Office 2007 is a great suite of productivity applications, Microsoft Word has been for years my word processing application of choice, same goes for Microsoft Excel when it comes to spreadsheets, and… until some days ago, Microsoft Outlook (not Outlook Express) has been my email application of choice.
Some days ago i was hired to design and code a series of newsletters for an Argentinian magazine, and even the fact that email marketing / newsletter design is not my main job, i decided to do it because, after all, it is just (x)HTML and CSS, so it should be pretty simple I though… well, i was really, but really wrong.
Round 1 – The CSS deal.
The first thing that you will realize when designing a newsletter with beautifully written HTML and CSS is that 90% of email clients (being them applications or web clients) will just totally strip out your CSS. In some cases like Hotmail or Windows “Live” mail, you can just fix that by including your css inside the <body> element, but still, some other clients like gMail will just ignore it, and all your design goes to hell. Period.
So in order to “fix” that problem, i had to use “Inline CSS” (!!!) and all my beautifully written code became just a bunch of crap, with things like this:
But ok, you can’t expect each and every email client out there to fully support each and every thing, so i was OK with that… at least until the moment when i decided to test my code in Microsoft’s flagship email client “Outlook 2007”. OH MY….
Round 2 – The “I don’t care about standards” deal.
It took a lot of time and effort to educate web designers / developers out there so they write proper code for their pages; code that is semantically correct, code that doesn’t use tables for anything but showing tabular data, and code that is based on Cascade Style Sheets (CSS) when it comes to the visual part of this story.
All this being said, we were in a position where you could write a really good looking HTML newsletter, without using tables, almost totally CSS based, and you could be really confident about the fact that it would render ok in most email clients, or, at least “acceptable” in the worst case scenario (uhmmm… gMail? somebody).
It used to be like this, ’til a new player joined the game: Outlook 2007.
Round 3 – Let’s use this joke…. ermm Render Engine.
The development team in charge of giving us all the new Outlook version had a great idea: Instead of using IE7’s (which is pretty decent, ironically) engine to render the HTML view of emails, let’s use the Microsoft Word HTML rendering engine.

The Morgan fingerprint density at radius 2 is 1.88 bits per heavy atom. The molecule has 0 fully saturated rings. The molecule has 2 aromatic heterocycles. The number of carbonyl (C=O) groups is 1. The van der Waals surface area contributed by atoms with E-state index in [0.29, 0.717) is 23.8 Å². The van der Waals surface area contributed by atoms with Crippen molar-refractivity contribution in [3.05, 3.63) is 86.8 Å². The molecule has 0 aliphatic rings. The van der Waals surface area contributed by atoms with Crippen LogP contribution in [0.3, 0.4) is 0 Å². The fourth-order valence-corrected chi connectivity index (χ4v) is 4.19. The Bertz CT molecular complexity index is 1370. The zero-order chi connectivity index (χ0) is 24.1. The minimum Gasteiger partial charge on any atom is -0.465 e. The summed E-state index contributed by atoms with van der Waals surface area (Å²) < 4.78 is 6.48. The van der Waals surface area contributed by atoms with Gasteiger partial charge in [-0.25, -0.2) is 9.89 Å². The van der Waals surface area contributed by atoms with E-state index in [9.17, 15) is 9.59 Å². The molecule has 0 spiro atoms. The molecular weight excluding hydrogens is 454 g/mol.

I dont really know the reasoning behind this. Outlook 2000, Outlook XP and Outlook 2003 all used Internet Explorer to render the HTML view of email messages, why change now to that CRAPPY engine.
In any case and to sum up all this, right now Outlook 2007 does not supports 2 of the most indispensable CSS properties: “Float” and “Position”, and without these 2 properties, even thinking about a table-less CSS design is impossible if you want your Outlook 2007 users to see your newsletter with proper formatting.
Ideas, solutions, workarounds ?
I wish i had one, but i don’t. Right now i think that the only solution so far is to go back 6 years in time and “start” designing newsletters with TABLES again, that, if you care about people using Outlook 2007 to read their emails. If you don’t care about them, then just converting your CSS to Inline CSS would be enough.
Visual comparison between different email clients
Below is a visual comparison between different email clients showing the exact same newsletter which is HTML / CSS based, without the use of tables for positioning.
Click on each link if you want to see a screenshot of each application doing the HTML rendering:
Outlook Express 6 on Windows 98: Even good old OE6 does a better job!
Yahoo Mail: Just perfect!
Thunderbird: Just perfect!
Microsoft Office Outlook 2007, just HORRIBLE, i really have no words for this. A shame.
gMail, doing a good job on rendering, but still needs improvement.